While an adjustment to the algorithm is certainly in order, it is not a simple task or one that can be done in haste. “What is needed,” as Stuart Dredge recently reflected, “is a clear understanding of why this case happened: what the factors were that drove those 14 refreshes of man-filled country tracks for McBride, and what levers might be pulled to deliver a better experience.” The algorithm seems predisposed to male artists, but why and how? If, as McBride reported, Spotify seemed unaware that there was that significant a lack of female representation through their recommender system: what is going on within the algorithm for these results to occur and reoccur?

We rely on data as a marker of historical value, as an archive of a genre’s evolution, changing dynamics, and (eventual) canon of (presumably) influential songs and artists. And indeed, we are inundated by various forms of data — weekly popularity charts, sales statistics and streaming recommendations. In a world in which this constantly evolving and expanding data influences decision-making within the industry and impacts how labels sign, produce and promote artists, discrimination embedded within algorithms plays a vital role in the broader cultural space of the genre. The resulting data reinforces pre-inequalities and discriminatory practices within the industries that rely on them (O’Neill 2017). The results presented here (and in McBride’s experiment) show that artificial intelligence privileges male artists and disadvantages everyone else.

Noble believes that AI will be a major human right issue of this century. “We are only beginning to understand the long-term consequences of these decision-making tools in both masking and deepening social inequality,” she states in the introduction of her book. As streaming becomes a preferred point of access to music, we need to start considering more critically the broader cultural ecosystem that data and algorithms are curating. What is lost? Who is harmed? How are data impacting the vitality and diversity of the genre?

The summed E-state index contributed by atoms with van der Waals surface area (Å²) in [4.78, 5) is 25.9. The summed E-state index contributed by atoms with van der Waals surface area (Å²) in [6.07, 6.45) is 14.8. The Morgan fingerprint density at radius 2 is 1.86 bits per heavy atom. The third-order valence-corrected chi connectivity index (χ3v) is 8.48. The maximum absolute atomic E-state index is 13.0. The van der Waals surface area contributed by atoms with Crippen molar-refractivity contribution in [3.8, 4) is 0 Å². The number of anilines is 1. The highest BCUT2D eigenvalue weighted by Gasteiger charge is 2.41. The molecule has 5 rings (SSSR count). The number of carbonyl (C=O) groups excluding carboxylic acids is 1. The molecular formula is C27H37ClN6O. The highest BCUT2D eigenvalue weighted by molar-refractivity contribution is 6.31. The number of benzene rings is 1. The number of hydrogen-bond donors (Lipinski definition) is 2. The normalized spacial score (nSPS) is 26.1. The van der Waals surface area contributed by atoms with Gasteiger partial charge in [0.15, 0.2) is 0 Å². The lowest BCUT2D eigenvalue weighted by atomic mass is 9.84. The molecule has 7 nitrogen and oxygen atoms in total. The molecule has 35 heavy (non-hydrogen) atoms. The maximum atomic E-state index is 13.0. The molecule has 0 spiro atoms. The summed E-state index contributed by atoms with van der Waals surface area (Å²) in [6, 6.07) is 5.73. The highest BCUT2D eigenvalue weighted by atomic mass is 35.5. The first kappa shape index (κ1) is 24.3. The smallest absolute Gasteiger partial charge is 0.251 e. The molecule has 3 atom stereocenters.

The results are also available as a PDF document here.


Dredge, Stuart. 2019. “Martina McBride criticises Spotify again over playlist algorithm (and Spotify agrees).Musically, 17 September.

NewsChannel5. 2019. “Martina McBride Calls Out Spotify Over Lack of Female Representation.” YouTube video, 2:15. Posted by NewsChannel5.

Noble, Safiya Umoja. 2018. Algorithms of Oppression: How Search Engines Reinforce Racism. New York: New York University Press. 

O’Neill, Cathy. 2017. Weapons of Math Destruction: How Big Data Increases Inequality and Threatens Democracy. New York: Broadway Books.

Pelly, Liz. 2018. “Discover Weakly: Sexism on Spotify.” The Baffler, 4 June.

Reuter, Annie. 2019. “Martina McBride ‘Felt Like We’d Been Erased’ When Spotify Didn’t Recommend a Single Female, 16 September.

Inquiries and requests to use or reproduce graphics can be sent to Jada Watson at